The British Pathe newsreel archive is now on youtube. This is how they chronicled Britain's 1949 devaluation:
While floating exchange rates have day-to-day volatility, they don't provide the same drama as fixed exchange rates, which are prone to crises that are both political and economic.
The postwar Bretton Woods system fixed exchange rates with the dollar (and pegged the dollar to gold), but countries were allowed to make discrete changes in their parities. Britain availed itself of this in 1949 and 1967.
Sterling faced speculative pressure in the mid-1960's - "in a world of international finance, there is no sentiment; nations, whose currency is ailing must expect from the foreign dealers a kick in the moneybags"-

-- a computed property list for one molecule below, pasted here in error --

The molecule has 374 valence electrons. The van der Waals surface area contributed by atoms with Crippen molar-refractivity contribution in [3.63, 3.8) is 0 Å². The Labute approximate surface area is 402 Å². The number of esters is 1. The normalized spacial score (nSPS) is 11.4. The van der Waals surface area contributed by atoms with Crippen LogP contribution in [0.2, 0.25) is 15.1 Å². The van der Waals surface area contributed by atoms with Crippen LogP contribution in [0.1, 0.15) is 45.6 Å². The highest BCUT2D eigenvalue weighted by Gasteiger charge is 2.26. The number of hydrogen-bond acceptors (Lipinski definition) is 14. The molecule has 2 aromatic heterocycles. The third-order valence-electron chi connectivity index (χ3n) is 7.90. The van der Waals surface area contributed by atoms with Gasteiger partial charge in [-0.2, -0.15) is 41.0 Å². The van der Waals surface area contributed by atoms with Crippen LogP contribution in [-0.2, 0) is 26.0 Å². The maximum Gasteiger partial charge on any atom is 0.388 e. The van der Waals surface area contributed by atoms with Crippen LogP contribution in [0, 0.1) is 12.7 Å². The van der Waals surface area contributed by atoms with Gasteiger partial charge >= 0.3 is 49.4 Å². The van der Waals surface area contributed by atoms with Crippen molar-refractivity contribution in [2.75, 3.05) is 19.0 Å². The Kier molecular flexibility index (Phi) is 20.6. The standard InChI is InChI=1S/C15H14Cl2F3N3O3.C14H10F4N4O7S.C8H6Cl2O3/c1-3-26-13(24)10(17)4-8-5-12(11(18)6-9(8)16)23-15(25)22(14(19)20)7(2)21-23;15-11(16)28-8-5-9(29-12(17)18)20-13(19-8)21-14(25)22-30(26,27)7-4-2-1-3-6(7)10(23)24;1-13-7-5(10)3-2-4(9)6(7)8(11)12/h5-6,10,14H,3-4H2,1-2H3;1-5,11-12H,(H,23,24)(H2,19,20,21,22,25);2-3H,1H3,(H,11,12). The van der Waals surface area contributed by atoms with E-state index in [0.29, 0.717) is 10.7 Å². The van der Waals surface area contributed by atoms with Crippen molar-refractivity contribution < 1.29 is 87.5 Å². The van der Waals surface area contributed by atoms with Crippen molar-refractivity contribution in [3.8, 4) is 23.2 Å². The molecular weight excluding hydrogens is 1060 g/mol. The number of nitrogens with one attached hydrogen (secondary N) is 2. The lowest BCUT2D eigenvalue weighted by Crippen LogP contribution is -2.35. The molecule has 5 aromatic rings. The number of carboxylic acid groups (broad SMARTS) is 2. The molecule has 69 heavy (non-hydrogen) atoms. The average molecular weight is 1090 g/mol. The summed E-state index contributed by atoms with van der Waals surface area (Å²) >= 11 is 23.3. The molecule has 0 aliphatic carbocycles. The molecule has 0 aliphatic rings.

Which ultimately led to the 1967 devaluation:
Sterling crises were not unique to the Bretton Woods era. Britain had left the gold standard in 1931 (after a very painful experience re-joining it in 1925). In 1976, a plummeting pound led Britain to turn to the IMF for a loan, and, on "Black Wednesday" in 1992, it was forced out of the European Monetary System.